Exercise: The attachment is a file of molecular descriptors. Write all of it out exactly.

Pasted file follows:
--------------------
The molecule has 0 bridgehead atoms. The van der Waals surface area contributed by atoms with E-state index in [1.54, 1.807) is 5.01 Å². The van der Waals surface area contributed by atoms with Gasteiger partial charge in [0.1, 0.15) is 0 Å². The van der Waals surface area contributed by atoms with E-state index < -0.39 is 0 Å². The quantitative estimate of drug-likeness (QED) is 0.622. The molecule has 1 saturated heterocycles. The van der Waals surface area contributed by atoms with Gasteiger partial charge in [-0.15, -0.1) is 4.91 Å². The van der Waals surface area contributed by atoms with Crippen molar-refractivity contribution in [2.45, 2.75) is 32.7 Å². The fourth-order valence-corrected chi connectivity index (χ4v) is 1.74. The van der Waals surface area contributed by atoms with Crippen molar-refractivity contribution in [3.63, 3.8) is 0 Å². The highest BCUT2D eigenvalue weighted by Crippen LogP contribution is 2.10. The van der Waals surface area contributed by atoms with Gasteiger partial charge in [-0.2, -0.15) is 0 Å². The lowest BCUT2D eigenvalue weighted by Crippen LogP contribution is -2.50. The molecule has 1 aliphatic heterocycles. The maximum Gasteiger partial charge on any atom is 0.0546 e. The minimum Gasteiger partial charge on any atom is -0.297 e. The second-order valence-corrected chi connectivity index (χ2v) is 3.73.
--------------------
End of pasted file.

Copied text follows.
The molecule has 0 bridgehead atoms. The van der Waals surface area contributed by atoms with E-state index in [1.54, 1.807) is 5.01 Å². The van der Waals surface area contributed by atoms with Gasteiger partial charge in [0.1, 0.15) is 0 Å². The van der Waals surface area contributed by atoms with E-state index < -0.39 is 0 Å². The quantitative estimate of drug-likeness (QED) is 0.622. The molecule has 1 saturated heterocycles. The van der Waals surface area contributed by atoms with Gasteiger partial charge in [-0.15, -0.1) is 4.91 Å². The van der Waals surface area contributed by atoms with Crippen molar-refractivity contribution in [2.45, 2.75) is 32.7 Å². The fourth-order valence-corrected chi connectivity index (χ4v) is 1.74. The van der Waals surface area contributed by atoms with Crippen molar-refractivity contribution in [3.63, 3.8) is 0 Å². The highest BCUT2D eigenvalue weighted by Crippen LogP contribution is 2.10. The van der Waals surface area contributed by atoms with Gasteiger partial charge in [-0.2, -0.15) is 0 Å². The lowest BCUT2D eigenvalue weighted by Crippen LogP contribution is -2.50. The molecule has 1 aliphatic heterocycles. The maximum Gasteiger partial charge on any atom is 0.0546 e. The minimum Gasteiger partial charge on any atom is -0.297 e. The second-order valence-corrected chi connectivity index (χ2v) is 3.73.